5. | P. Marquet, B. Rappaz, P. J. Magistretti, E. Cuche, Y. Emery, T. Colomb, and C. Depeursinge, “Digital holographic microscopy: a noninvasive contrast imaging technique allowing quantitative visualization of living cells with subwavelength axial accuracy,” Opt. Lett. |

6. | G. Popescu, T. Ikeda, R. R. Dasari, and M. S. Feld, “Diffraction phase microscopy for quantifying cell structure and dynamics,” Opt. Lett. |

7. | O. P. Bruno and J. Chaubell, “Inverse scattering problem for optical coherence tomography,” Opt. Lett. |

8. | W. Choi, C. Fang-Yen, K. Badizadegan, S. Oh, N. Lue, R. R. Dasari, and M. S. Feld, “Tomographic phase microscopy,” Nat. Methods |

9. | F. Charrière, A. Marian, F. Montfort, J. Kuehn, T. Colomb, E. Cuche, P. Marquet, and C. Depeursinge, “Cell refractive index tomography by digital holographic microscopy,” Opt. Lett. |

10. | C. Joo, T. Akkin, B. Cense, B. H. Park, and J. F. de Boer, “Spectral-domain optical coherence phase microscopy for quantitative phase-contrast imaging,” Opt. Lett. |

11. | M. V. Sarunic, S. Weinberg, and J. A. Izatt, “Full-field swept-source phase microscopy,” Opt. Lett. |

12. | R. J. Adler, |

13. | U. S. Inan, and A. S. Inan, |

14. | Y. Liu, X. Li, Y. L. Kim, and V. Backman, “Elastic backscattering spectroscopic microscopy,” Opt. Lett. |

**OCIS Codes**

(110.0180) Imaging systems : Microscopy

(120.3180) Instrumentation, measurement, and metrology : Interferometry

(170.4580) Medical optics and biotechnology : Optical diagnostics for medicine

(290.1350) Scattering : Backscattering

**ToC Category:**

Medical Optics and Biotechnology

**History**

Original Manuscript: August 30, 2010

Revised Manuscript: September 24, 2010

Manuscript Accepted: September 26, 2010

Published: September 30, 2010

**Virtual Issues**

Vol. 5, Iss. 14 *Virtual Journal for Biomedical Optics*

**Citation**

Pin Wang, Rajan K. Bista, Wei Qiu, Walid E. Khalbuss, Lin Zhang, Randall E. Brand, and Yang Liu, "An insight into statistical refractive index properties of cell internal structure via low-coherence statistical amplitude microscopy," Opt. Express **18**, 21950-21958 (2010)

http://www.opticsinfobase.org/vjbo/abstract.cfm?URI=oe-18-21-21950

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### References

- H. Subramanian, H. K. Roy, P. Pradhan, M. J. Goldberg, J. Muldoon, R. E. Brand, C. Sturgis, T. Hensing, D. Ray, A. Bogojevic, J. Mohammed, J. S. Chang, and V. Backman, “Nanoscale cellular changes in field carcinogenesis detected by partial wave spectroscopy,” Cancer Res. 69(13), 5357–5363 (2009). [CrossRef] [PubMed]
- P. Wang, R. Bista, R. Bhargava, R. E. Brand, and Y. Liu, “Spatial-domain low-coherence quantitative phase microscopy for cancer diagnosis,” Opt. Lett. 35(17), 2840–2842 (2010). [CrossRef] [PubMed]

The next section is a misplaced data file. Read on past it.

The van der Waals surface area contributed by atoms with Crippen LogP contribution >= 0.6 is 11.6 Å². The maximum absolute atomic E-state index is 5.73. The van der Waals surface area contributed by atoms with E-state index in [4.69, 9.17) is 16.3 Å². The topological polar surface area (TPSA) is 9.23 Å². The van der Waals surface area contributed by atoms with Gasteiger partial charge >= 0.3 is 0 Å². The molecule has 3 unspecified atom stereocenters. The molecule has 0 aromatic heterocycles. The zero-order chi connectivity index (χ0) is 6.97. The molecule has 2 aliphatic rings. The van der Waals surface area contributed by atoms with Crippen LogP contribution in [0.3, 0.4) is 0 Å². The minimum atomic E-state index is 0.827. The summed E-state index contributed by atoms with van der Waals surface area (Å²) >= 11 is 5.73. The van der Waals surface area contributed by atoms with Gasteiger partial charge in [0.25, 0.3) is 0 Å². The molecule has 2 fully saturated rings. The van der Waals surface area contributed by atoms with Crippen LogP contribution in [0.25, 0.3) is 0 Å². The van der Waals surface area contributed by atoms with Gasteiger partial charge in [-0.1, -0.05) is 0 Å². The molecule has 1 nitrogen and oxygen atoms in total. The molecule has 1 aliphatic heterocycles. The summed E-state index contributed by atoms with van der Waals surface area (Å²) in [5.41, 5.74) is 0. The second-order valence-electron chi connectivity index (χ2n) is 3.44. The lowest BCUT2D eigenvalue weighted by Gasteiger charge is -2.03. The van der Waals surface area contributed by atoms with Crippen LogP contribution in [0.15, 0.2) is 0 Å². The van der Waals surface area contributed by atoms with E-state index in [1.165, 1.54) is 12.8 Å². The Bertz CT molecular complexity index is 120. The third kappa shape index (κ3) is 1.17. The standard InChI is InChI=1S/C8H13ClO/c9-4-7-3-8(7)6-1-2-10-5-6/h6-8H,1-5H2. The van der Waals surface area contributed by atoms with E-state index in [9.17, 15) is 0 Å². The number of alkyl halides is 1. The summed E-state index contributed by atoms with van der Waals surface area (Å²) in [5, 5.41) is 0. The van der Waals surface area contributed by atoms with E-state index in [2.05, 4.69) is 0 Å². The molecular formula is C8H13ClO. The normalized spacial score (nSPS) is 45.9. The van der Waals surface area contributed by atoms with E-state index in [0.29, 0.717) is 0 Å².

- G. Popescu, L. P. Deflores, J. C. Vaughan, K. Badizadegan, H. Iwai, R. R. Dasari, and M. S. Feld, “Fourier phase microscopy for investigation of biological structures and dynamics,” Opt. Lett. 29(21), 2503–2505 (2004). [CrossRef] [PubMed]
- N. T. Shaked, M. T. Rinehart, and A. Wax, “Dual-interference-channel quantitative-phase microscopy of live cell dynamics,” Opt. Lett. 34(6), 767–769 (2009). [CrossRef] [PubMed]
- P. Marquet, B. Rappaz, P. J. Magistretti, E. Cuche, Y. Emery, T. Colomb, and C. Depeursinge, “Digital holographic microscopy: a noninvasive contrast imaging technique allowing quantitative visualization of living cells with subwavelength axial accuracy,” Opt. Lett. 30(5), 468–470 (2005). [CrossRef] [PubMed]
- G. Popescu, T. Ikeda, R. R. Dasari, and M. S. Feld, “Diffraction phase microscopy for quantifying cell structure and dynamics,” Opt. Lett. 31(6), 775–777 (2006). [CrossRef] [PubMed]
- O. P. Bruno and J. Chaubell, “Inverse scattering problem for optical coherence tomography,” Opt. Lett. 28(21), 2049–2051 (2003). [CrossRef] [PubMed]
- W. Choi, C. Fang-Yen, K. Badizadegan, S. Oh, N. Lue, R. R. Dasari, and M. S. Feld, “Tomographic phase microscopy,” Nat. Methods 4(9), 717–719 (2007). [CrossRef] [PubMed]
- F. Charrière, A. Marian, F. Montfort, J. Kuehn, T. Colomb, E. Cuche, P. Marquet, and C. Depeursinge, “Cell refractive index tomography by digital holographic microscopy,” Opt. Lett. 31(2), 178–180 (2006). [CrossRef] [PubMed]
- C. Joo, T. Akkin, B. Cense, B. H. Park, and J. F. de Boer, “Spectral-domain optical coherence phase microscopy for quantitative phase-contrast imaging,” Opt. Lett. 30(16), 2131–2133 (2005). [CrossRef] [PubMed]
- M. V. Sarunic, S. Weinberg, and J. A. Izatt, “Full-field swept-source phase microscopy,” Opt. Lett. 31(10), 1462–1464 (2006). [CrossRef] [PubMed]
- R. J. Adler, The geometry of random fields (J. Wiley, Chichester Eng., New York, 1981).
- U. S. Inan, and A. S. Inan, Electromagnetic waves (Prentice Hall, Upper Saddle River, N.J., 2000).
- Y. Liu, X. Li, Y. L. Kim, and V. Backman, “Elastic backscattering spectroscopic microscopy,” Opt. Lett. 30(18), 2445–2447 (2005). [CrossRef] [PubMed]